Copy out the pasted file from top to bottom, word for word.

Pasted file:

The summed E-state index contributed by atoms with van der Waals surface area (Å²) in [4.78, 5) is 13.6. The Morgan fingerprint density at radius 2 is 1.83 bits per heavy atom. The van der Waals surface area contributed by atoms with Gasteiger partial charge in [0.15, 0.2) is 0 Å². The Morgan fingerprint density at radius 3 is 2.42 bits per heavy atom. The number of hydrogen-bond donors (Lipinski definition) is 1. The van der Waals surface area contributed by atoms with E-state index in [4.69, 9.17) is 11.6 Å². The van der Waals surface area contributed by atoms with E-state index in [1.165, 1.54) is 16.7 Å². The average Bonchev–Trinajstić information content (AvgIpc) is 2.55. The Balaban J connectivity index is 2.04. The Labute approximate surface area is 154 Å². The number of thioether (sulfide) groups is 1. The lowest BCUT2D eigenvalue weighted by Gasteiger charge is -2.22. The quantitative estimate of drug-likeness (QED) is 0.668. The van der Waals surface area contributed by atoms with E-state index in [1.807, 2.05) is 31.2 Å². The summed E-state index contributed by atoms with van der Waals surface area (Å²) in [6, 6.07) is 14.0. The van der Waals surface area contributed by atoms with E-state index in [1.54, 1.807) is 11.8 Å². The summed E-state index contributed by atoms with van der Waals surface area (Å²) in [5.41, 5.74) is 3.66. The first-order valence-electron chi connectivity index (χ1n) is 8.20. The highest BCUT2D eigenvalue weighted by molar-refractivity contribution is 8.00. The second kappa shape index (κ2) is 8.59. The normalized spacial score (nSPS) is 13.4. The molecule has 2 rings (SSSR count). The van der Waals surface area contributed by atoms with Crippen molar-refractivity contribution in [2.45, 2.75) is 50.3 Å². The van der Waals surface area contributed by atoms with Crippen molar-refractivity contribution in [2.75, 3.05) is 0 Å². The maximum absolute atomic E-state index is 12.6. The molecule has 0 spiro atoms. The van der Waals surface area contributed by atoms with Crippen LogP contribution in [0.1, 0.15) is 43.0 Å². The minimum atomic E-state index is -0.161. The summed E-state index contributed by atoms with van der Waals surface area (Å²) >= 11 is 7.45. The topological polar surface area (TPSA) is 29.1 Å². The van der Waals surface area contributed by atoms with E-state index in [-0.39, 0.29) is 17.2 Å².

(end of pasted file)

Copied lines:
The summed E-state index contributed by atoms with van der Waals surface area (Å²) in [4.78, 5) is 13.6. The Morgan fingerprint density at radius 2 is 1.83 bits per heavy atom. The van der Waals surface area contributed by atoms with Gasteiger partial charge in [0.15, 0.2) is 0 Å². The Morgan fingerprint density at radius 3 is 2.42 bits per heavy atom. The number of hydrogen-bond donors (Lipinski definition) is 1. The van der Waals surface area contributed by atoms with E-state index in [4.69, 9.17) is 11.6 Å². The van der Waals surface area contributed by atoms with E-state index in [1.165, 1.54) is 16.7 Å². The average Bonchev–Trinajstić information content (AvgIpc) is 2.55. The Balaban J connectivity index is 2.04. The Labute approximate surface area is 154 Å². The number of thioether (sulfide) groups is 1. The lowest BCUT2D eigenvalue weighted by Gasteiger charge is -2.22. The quantitative estimate of drug-likeness (QED) is 0.668. The van der Waals surface area contributed by atoms with E-state index in [1.807, 2.05) is 31.2 Å². The summed E-state index contributed by atoms with van der Waals surface area (Å²) in [6, 6.07) is 14.0. The van der Waals surface area contributed by atoms with E-state index in [1.54, 1.807) is 11.8 Å². The summed E-state index contributed by atoms with van der Waals surface area (Å²) in [5.41, 5.74) is 3.66. The first-order valence-electron chi connectivity index (χ1n) is 8.20. The highest BCUT2D eigenvalue weighted by molar-refractivity contribution is 8.00. The second kappa shape index (κ2) is 8.59. The normalized spacial score (nSPS) is 13.4. The molecule has 2 rings (SSSR count). The van der Waals surface area contributed by atoms with Crippen molar-refractivity contribution in [2.45, 2.75) is 50.3 Å². The van der Waals surface area contributed by atoms with Crippen molar-refractivity contribution in [2.75, 3.05) is 0 Å². The maximum absolute atomic E-state index is 12.6. The molecule has 0 spiro atoms. The van der Waals surface area contributed by atoms with Crippen LogP contribution in [0.1, 0.15) is 43.0 Å². The minimum atomic E-state index is -0.161. The summed E-state index contributed by atoms with van der Waals surface area (Å²) >= 11 is 7.45. The topological polar surface area (TPSA) is 29.1 Å². The van der Waals surface area contributed by atoms with E-state index in [-0.39, 0.29) is 17.2 Å².